The gentle bay mare showed no signs of foaling. So on the warm night of May 19, Paul Brown, wanting to give the pregnant horse more breeze, left her stall gate open.
Early the next morning, Brown caught a glimpse of white on the long driveway up to his trailer. He thought it was a white fawn toddling its way across the farm. Soon enough, though, it dawned upon him that this was no deer; it was a new foal, freshly escaped from the barn, racing as best he could to show his more than impressive self to whoever was looking.
The Thoroughbred colt, like his father, is pure white, one of the few that have descended from the founding line of those originally birthed on Lexington's Patchen-Wilkes Farm, the ones with the surprising one-in-a-100-million mutation that made hard-bitten horse enthusiasts turn in adoration, made the immutable Jockey Club change their books and made equine geneticists go into overdrive.
The colt is named Chief White Fox, after his sire, The White Fox. By virtue of his color alone, his market value hovers around $40,000, judging from the bidding on a Pennsylvania half-brother, a yearling whose reserve wasn't met at a Fasig-Tipton sale last month.
Never miss a local story.
And the Chief won't even start training to race for another year.
What makes him so valuable so young? It is not his parentage's racing record. It is his mutation.
In 1963, a brown mare, covered by a chestnut stallion, dropped a pure-white baby on the ground at Patchen-Wilkes Farm. The baby, named White Beauty, was no albino. She had brown eyes. Farm manager Herman Goodpaster had a heck of a time convincing The Jockey Club that it wasn't a teaser stallion or the horse who brought the mail that had impregnated his mare. Eventually, with some persistence on Goodpaster's part, the keepers of the books for all Thoroughbred horse pedigree and identification created a new color classification for the foal.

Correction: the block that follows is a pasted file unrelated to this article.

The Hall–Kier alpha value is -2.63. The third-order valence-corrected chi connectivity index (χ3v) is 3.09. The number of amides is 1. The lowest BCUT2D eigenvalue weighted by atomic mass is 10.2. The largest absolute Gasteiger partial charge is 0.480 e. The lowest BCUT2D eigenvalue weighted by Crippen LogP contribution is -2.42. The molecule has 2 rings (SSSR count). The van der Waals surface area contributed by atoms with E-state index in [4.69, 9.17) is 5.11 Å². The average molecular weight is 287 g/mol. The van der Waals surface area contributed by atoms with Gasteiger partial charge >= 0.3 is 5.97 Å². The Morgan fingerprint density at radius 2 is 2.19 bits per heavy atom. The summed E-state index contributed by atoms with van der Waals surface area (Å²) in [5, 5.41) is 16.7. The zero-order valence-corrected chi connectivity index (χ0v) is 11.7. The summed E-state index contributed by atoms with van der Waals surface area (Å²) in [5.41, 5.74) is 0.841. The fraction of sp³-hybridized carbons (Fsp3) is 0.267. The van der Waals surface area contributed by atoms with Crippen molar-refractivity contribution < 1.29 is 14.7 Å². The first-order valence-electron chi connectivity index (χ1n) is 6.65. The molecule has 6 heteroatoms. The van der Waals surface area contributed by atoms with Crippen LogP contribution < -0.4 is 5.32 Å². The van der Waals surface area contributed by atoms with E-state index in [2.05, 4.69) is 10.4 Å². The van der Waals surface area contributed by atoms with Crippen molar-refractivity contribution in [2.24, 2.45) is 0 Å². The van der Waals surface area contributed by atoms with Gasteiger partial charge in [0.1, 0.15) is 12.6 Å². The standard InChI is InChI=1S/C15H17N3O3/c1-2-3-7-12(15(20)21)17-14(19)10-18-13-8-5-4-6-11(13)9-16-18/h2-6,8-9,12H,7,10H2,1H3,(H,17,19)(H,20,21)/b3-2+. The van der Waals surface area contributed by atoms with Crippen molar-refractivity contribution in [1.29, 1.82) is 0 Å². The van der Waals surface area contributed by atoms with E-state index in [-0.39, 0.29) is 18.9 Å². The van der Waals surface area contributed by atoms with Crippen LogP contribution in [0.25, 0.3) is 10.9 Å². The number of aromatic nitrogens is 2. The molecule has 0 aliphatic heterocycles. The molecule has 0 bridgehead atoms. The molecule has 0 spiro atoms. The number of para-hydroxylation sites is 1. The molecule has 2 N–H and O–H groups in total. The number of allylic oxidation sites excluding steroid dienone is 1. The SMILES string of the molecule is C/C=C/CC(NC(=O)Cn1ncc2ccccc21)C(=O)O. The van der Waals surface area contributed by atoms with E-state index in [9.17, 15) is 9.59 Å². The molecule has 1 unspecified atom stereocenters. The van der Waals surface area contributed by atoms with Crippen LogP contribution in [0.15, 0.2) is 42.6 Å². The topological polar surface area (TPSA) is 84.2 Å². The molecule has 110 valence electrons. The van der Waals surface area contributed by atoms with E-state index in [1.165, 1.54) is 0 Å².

Then, a few years later, that filly gave birth to another white filly. Then that white filly gave birth to a roan filly. Then, a few years later, that roan filly gave birth to a white filly.
It was said Goodpaster lost sleep regularly over his white misfits.
It would take 40 years to understand how the biology of that first union of two Thoroughbred horses of ordinary color worked to make the first stunningly beautiful white one.
But this is horse racing, not a beauty contest.
The value in a horse like one of his sons, 5-month-old Chief White Fox, is not without debate.
Paul Brown, Chief White Fox's owner, says that during the Alltech FEI World Equestrian Games, a potential buyer came by to see the handsome colt, but Brown wouldn't let him go for less than $50,000.
Not bad for a colt bred with Brown's own broodmare and for The White Fox's reasonable stud fee of $500.
Tim Holland, a pedigree specialist and handicapper at Bloodstock Research and Information Services in Lexington, says the white Thoroughbreds "sell much better than their pedigrees suggest." He says they're in demand for their beauty as show horses, if nothing else, and that, in a market that sees some well-pedigreed horses going for $5,000, a recent white sold for $15,000 and another had bidding up at $40,000.
Still, the racing record of the White Beauty line is not without its limits. Patchen Beauty, for example, born in 1995, won twice in 23 starts, making $54,268. But, it should be noted, she made the front page of The Daily Racing Form as a 2-year-old and was marched in front of the grandstands at Churchill Downs "as if it were Derby Day," says Barry Ezrine, farm manager of Patchen Wilkes. When Patchen Prince was born, national news outlets including Fox News and National Public Radio ran segments on the occasion.
The dominant white coloration for Thoroughbreds is still rare. Eight years ago there were 16 U.S.-bred white Thoroughbreds recognized by the The Jockey Club. In May 2010 there were 106 on the books, mostly because the white distinction has become more ecumenical, now including some less than pure white. For example, a well-known sire of white Thoroughbreds out west named Airdrie Apache is what many might call a paint.
Handicapper Holland says that with so few whites running right now, it's like asking for lightning to strike twice to have a white Thoroughbred be the next Secretariat. He says that no stud with serious chops so far has been bred to one of those white fillies, but let one white win some stakes races and that would be another story.
In a few days, says Ezrine, eager to get that story going, he is likely to run 2-year-old The White Prince at Churchill Downs.
Out at Elmhurst Farm on Winchester Road, Chief White Fox romps in a leased paddock with a gelded son of Gone West. Almost too quickly, I'm Going West charges up on the Chief's mama, a limping Diamonds and Lace. The Chief, who moments ago had hid behind his mother in mock shyness, now stands boldly before her, guarding her from the larger, stronger horse.
"He's brave," says Brown. "That's for sure."
And that gets Brown to musing a little, to explaining why he isn't selling the horse right now.
"If I owned this farm, I wouldn't take a million dollars for him," Brown says. "I've been told white racehorses can't race, but my daddy always said that you gotta ask the horse what it wants to do. This could be the one."